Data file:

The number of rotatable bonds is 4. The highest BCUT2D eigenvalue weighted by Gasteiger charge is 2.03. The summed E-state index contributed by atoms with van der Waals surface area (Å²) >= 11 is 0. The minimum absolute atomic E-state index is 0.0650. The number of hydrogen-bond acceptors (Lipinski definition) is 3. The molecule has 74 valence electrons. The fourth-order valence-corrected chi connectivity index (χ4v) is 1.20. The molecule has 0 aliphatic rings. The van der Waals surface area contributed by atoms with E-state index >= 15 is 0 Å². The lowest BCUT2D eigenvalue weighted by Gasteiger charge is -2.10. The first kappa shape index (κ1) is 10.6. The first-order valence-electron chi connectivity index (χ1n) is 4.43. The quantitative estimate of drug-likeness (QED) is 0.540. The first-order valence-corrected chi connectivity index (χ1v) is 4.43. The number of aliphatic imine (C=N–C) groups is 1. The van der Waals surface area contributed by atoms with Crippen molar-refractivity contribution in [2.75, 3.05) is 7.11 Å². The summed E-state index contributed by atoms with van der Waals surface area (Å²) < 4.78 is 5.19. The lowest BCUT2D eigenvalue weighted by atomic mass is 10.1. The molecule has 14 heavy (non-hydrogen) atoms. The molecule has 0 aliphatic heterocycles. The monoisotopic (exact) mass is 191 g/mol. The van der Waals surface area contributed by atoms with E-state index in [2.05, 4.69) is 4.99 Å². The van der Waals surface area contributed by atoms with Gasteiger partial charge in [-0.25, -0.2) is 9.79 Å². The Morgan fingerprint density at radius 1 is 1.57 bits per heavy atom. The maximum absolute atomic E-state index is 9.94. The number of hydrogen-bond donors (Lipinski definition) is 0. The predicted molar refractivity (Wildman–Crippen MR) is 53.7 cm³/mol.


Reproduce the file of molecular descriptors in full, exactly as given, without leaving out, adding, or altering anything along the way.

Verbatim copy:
The number of rotatable bonds is 4. The highest BCUT2D eigenvalue weighted by Gasteiger charge is 2.03. The summed E-state index contributed by atoms with van der Waals surface area (Å²) >= 11 is 0. The minimum absolute atomic E-state index is 0.0650. The number of hydrogen-bond acceptors (Lipinski definition) is 3. The molecule has 74 valence electrons. The fourth-order valence-corrected chi connectivity index (χ4v) is 1.20. The molecule has 0 aliphatic rings. The van der Waals surface area contributed by atoms with E-state index >= 15 is 0 Å². The lowest BCUT2D eigenvalue weighted by Gasteiger charge is -2.10. The first kappa shape index (κ1) is 10.6. The first-order valence-electron chi connectivity index (χ1n) is 4.43. The quantitative estimate of drug-likeness (QED) is 0.540. The first-order valence-corrected chi connectivity index (χ1v) is 4.43. The number of aliphatic imine (C=N–C) groups is 1. The van der Waals surface area contributed by atoms with Crippen molar-refractivity contribution in [2.75, 3.05) is 7.11 Å². The summed E-state index contributed by atoms with van der Waals surface area (Å²) < 4.78 is 5.19. The lowest BCUT2D eigenvalue weighted by atomic mass is 10.1. The molecule has 14 heavy (non-hydrogen) atoms. The molecule has 0 aliphatic heterocycles. The monoisotopic (exact) mass is 191 g/mol. The van der Waals surface area contributed by atoms with E-state index in [2.05, 4.69) is 4.99 Å². The van der Waals surface area contributed by atoms with Gasteiger partial charge in [-0.25, -0.2) is 9.79 Å². The Morgan fingerprint density at radius 1 is 1.57 bits per heavy atom. The maximum absolute atomic E-state index is 9.94. The number of hydrogen-bond donors (Lipinski definition) is 0. The predicted molar refractivity (Wildman–Crippen MR) is 53.7 cm³/mol.